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    I'm tired of it, too

    Erica Jong, in Huffington Post, on the snide remarks some members of the media make about Sen. Clinton: Misogyny, Momism and Militarism.
    Physical mockery ended in seventh grade, I thought -- but apparently not where women pols are concerned.
    ...We get mediocre male politicians with comb-overs and drinking problems rather than acknowledging that women have brains that might be put to use to save us. Goddess help the U S of A.

    (originally posted by mistake on HighlandsCam last night.)

    Every evening...

    (originally posted to the HighlandsCam blog at 7:10 last evening)
    ..this week at about this time, two C-130s fly over this tip of western NC in a South-North direction. Carrying troops? We've also seen flights of two in same direction earlier in the day a couple days this week, too. Is something going on?
    Last fall, we saw Ospreys flying around the mountains for a week or two, an unusual sight, but discovered a Marine Osprey operation from eastern NC was being deployed to Iraq for the first time for this aircraft, so it must have been flight practice in rough terrain.

    Wednesday, April 09, 2008

    Pulitzer news, a couple days late

    Nice to see that the Miami Herald's editor Anders Gyllenhaal had a hand in the awarding of a special Pulitzer Prize to Bob Dylan, as a former Minnesota editor.....

    And, of course, great huge congratulations to the Washington Post's Gene Weingarten, who once was the editor of the Herald's long-gone Tropic magazine....although I never read the story that won the Pulitzer because the concept bothered me a bit.....but I had a dream about Gene last night: I called him 'Uncle Gene' and congratulated him. Hmm.

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    Tuesday, April 08, 2008

    American tribes, another election story (myth?) great books, and Gmail tips

    Lots of interesting postings on Hullaballoo recently, including this one on how John McCain's 'Biography' tour seems to be an appeal to show he's a descendant of America's Cavalier tribe: Courting the Cavaliers. Digby cites Ed Kilgore, but finds a further explanation in a 2001 essay by Michael Lind, America's Tribes.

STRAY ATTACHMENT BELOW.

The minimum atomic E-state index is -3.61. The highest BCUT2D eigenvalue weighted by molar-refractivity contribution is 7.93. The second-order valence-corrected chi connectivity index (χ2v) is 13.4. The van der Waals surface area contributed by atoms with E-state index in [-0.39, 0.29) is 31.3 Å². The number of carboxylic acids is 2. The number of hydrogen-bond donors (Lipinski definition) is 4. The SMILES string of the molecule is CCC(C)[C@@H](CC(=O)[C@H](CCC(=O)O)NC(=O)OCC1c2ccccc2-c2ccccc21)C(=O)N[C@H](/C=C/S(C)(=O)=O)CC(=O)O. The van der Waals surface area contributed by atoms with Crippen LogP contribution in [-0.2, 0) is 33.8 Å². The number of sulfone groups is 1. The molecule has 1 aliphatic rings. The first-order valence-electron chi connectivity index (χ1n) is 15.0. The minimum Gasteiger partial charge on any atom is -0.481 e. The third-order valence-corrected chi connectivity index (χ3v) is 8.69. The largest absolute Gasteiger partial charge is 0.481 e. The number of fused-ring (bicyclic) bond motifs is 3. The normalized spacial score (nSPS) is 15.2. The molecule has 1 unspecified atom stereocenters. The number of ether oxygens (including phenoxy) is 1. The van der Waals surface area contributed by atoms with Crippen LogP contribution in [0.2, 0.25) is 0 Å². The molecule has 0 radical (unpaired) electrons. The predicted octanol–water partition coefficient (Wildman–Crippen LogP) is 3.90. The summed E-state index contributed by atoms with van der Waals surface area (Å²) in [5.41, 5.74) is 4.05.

Interesting thoughts. Several years ago I read a book on this topic, too, probably Kevin Phillips' The Cousins' Wars: The story being that the old wars between the Puritans and Cavaliers in England led to the divisions in American society, the Revolution and Civil War. Lind calls them the Cavaliers and the Yankees. Seems calling the Yankees 'Puritans' makes more sense. At any rate, Republicans are now the Cavaliers (or the South) and Democrats are now the Yankees (North, of course), the reverse of the party lineup as it was just a couple generations ago. It's a stretch but it seems it may help us to understand each other. How do Jim Webb's Scotch-Irish (Born Fighting) fit in? Do they side with the Irish, who aligned with the Cavaliers? Or are they a Puritan influence in the South? Who are the Californians? Originally Cavaliers with lots of Puritan mixed in?
    This theme was prominent in this week's episode of HBO's John Adams, with the fighting between Jefferson and Hamilton. Thank goodness for television and movies, which may be the only way young Americans are learning history these days. So important.

    Wow, another to-do about a Hillary Clinton story. This one is worth looking closer at before making a judgment on her statements. You know the one, about the woman in difficult labor who was turned down by the Ohio hospital because she didn't have a $100 deposit and later died after a stillbirth. The New York Times reported a hospital that treated her denies the story and wants Clinton to stop telling it. But is that the whole story? The AP says Part Truth, Part Errors. But the Post's The Trail blog says the woman's relatives say it's true: it was another hospital that had demanded prepayment, so she didn't go there. The Daily Howler says everyone involved needed to check the facts.